Cutting rights bought to protect Fenn's Mosses bog near Wrexham

Fenn's Mosses The Fenn's Mosses area has yielded many bog bodies over the years

Related Stories

Cutting rights on a protected peat bog running between north Wales and England have been bought by Natural Resources Wales in a bid to protect the area.

Fenn's Mosses, between Wrexham and Whitchurch, Shropshire, is a Site of Special Scientific Interest (SSSI) and a special area of conservation.

It means peat extraction and moss gathering will stop and water levels in the bog will be allowed to rise.

A NRW spokesman said the site was of international importance.

According to the body, the bog has been severely damaged by drainage for agriculture, transport systems, forestry and peat cutting.

'Wonderful wildlife'

Restoration work by both NRW and Natural England has meant certain wildlife features of the site have survived and these areas are expanding.

NRW said: "The Fenn's Whixall system is one of the biggest and best raised bogs in Britain, whose astonishingly varied wildlife and mosses make it internationally important.

"If the peat licence had not been acquired ditches would have been cut in other areas of the bog to dry these areas out before extracting peat and this would have undone conservation work on the site.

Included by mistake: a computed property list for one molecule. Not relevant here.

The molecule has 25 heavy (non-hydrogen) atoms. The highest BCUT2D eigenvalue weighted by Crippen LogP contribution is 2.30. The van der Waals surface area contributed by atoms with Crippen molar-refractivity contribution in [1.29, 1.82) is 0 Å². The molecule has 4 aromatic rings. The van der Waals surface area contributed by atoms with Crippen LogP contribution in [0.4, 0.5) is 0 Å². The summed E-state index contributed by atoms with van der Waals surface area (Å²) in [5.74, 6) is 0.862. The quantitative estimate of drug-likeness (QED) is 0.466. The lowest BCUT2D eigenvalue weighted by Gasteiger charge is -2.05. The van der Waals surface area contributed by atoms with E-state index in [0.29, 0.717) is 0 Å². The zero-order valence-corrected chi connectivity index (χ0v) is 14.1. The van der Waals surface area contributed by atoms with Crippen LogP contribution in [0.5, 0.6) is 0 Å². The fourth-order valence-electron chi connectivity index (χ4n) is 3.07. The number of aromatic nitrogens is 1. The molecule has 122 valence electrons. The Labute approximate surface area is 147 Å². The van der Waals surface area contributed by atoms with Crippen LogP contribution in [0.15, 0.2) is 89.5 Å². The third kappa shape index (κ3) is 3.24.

"This demonstrates the importance of acquiring the peat cutting and moss gathering licence rights.

"Doing this will help enable the recovery of Fenn's Mosses, raising water levels, and protecting and enhancing its wonderful wildlife for future generations to enjoy and benefit from."

More on This Story

Related Stories

BBC North East Wales

Weather

Wrexham

19 °C 13 °C

Features

BBC © 2014 The BBC is not responsible for the content of external sites. Read more.

This page is best viewed in an up-to-date web browser with style sheets (CSS) enabled. While you will be able to view the content of this page in your current browser, you will not be able to get the full visual experience. Please consider upgrading your browser software or enabling style sheets (CSS) if you are able to do so.